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I've just seen this really nice talk Rock Hard: C++ Evolving by Boris Jabes. In the section of the talk concerning Higher-Order Generic Programming he says that the following is an example of a function that is more generic with regards to its return type and leads to fewer template function overloads

template <typename Func>
auto deduce(const Func & f) -> decltype(f())
{..}

This however can be realized using plain template syntax as follows

template <typename Func>
Func deduce(const Func & f)
{..}

so I guess the example chosen doesn't really show the unique power of decltype. Can anyone give an example of such a more enlightening usage of decltype?

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5  
No. The first example means that deduce<Func>(f) returns the type of Func's result. The second example means that deduce<Func>(f) returns Func. Do you see the difference? –  Jared Hoberock Oct 1 '11 at 23:02
    
Aah, sorry I missed the extra () inside the argument to decltype. My mistake. –  Nordlöw Oct 1 '11 at 23:37

3 Answers 3

up vote 19 down vote accepted

Your suspicions are incorrect.

void f() { }

Now deduce(&f) has type void, but with your rewrite, it has type void(*)(). In any case, everywhere you want to get the type of an expression or declaration, you use decltype (note the subtle difference in between these two. decltype(x) is not necessarily the same as decltype((x))).

For example, it's likely your Standard library implementation somewhere contains lines like

using size_t = decltype(sizeof(0));
using ptrdiff_t = decltype((int*)0 - (int*)0);
using nullptr_t = decltype(nullptr);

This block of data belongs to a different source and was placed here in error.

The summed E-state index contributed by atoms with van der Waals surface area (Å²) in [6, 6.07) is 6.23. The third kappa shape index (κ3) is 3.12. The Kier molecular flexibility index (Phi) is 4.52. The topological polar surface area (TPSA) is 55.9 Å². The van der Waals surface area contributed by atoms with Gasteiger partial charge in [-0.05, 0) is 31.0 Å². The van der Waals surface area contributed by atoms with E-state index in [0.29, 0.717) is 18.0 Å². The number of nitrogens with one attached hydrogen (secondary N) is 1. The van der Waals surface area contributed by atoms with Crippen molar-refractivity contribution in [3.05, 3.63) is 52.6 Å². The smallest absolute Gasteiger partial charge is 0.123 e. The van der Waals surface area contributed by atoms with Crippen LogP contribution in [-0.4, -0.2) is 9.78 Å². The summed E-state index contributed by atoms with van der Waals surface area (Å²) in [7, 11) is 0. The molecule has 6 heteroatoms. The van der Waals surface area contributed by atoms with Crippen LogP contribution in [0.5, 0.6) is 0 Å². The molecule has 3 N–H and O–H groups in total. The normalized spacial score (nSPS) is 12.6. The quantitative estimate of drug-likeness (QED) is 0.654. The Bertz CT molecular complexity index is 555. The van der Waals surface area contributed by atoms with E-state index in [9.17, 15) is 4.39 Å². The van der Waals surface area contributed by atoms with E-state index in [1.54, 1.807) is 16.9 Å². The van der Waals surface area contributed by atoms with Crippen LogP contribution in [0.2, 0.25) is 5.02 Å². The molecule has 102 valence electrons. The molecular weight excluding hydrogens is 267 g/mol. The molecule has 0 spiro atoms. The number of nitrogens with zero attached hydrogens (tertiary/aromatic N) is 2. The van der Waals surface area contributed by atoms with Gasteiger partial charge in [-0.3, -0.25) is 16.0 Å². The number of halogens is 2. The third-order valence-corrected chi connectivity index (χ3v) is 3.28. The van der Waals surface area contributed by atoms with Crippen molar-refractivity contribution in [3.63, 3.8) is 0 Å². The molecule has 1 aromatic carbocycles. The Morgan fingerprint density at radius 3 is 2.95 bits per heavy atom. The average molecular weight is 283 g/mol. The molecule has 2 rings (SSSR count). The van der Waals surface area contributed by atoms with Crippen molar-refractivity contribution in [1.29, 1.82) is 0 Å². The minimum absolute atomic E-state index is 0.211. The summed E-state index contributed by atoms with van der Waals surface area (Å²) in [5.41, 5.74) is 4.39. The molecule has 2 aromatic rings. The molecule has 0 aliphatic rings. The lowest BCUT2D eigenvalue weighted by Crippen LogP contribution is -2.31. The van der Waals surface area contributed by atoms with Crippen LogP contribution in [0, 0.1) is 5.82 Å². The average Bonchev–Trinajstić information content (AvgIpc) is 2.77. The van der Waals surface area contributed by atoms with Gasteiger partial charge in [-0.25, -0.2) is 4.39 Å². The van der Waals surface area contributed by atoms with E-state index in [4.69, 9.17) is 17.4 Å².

Finding out the correct return type of add has been a challenging problem throughout past C++. This is now an easy exercise.

template<typename A, typename B> 
auto add(A const& a, B const& b) -> decltype(a + b) { return a + b; }

Little known is that you can use decltype before :: and in a pseudo destructor name

// has no effect
(0).~decltype(0)();

// it and ite will be iterators into an initializer list 
auto x = { 1, 2, 3 };
decltype(x)::iterator it = x.begin(), ite = x.end();
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std::for_each(c.begin(), c.end(), [](decltype (c.front()) val){val*=2;});

Autodeducting the value_type of the container c can't be done without decltype.

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1  
It can't be done only if you are using lambdas, given that they are not polymorphic (yet, let's hope they are in C++y). If you were using a polymorphic function object, it will be deduced automatically. –  K-ballo Jan 12 '13 at 22:20

One place that I use it, is where I need to make a variable that must have same type of another variable . but I'm not sure if in future the type will stay same or not .

void foo(int a)//maybe in future type of a changed
{
    decltype(a) b;
    //do something with b
}
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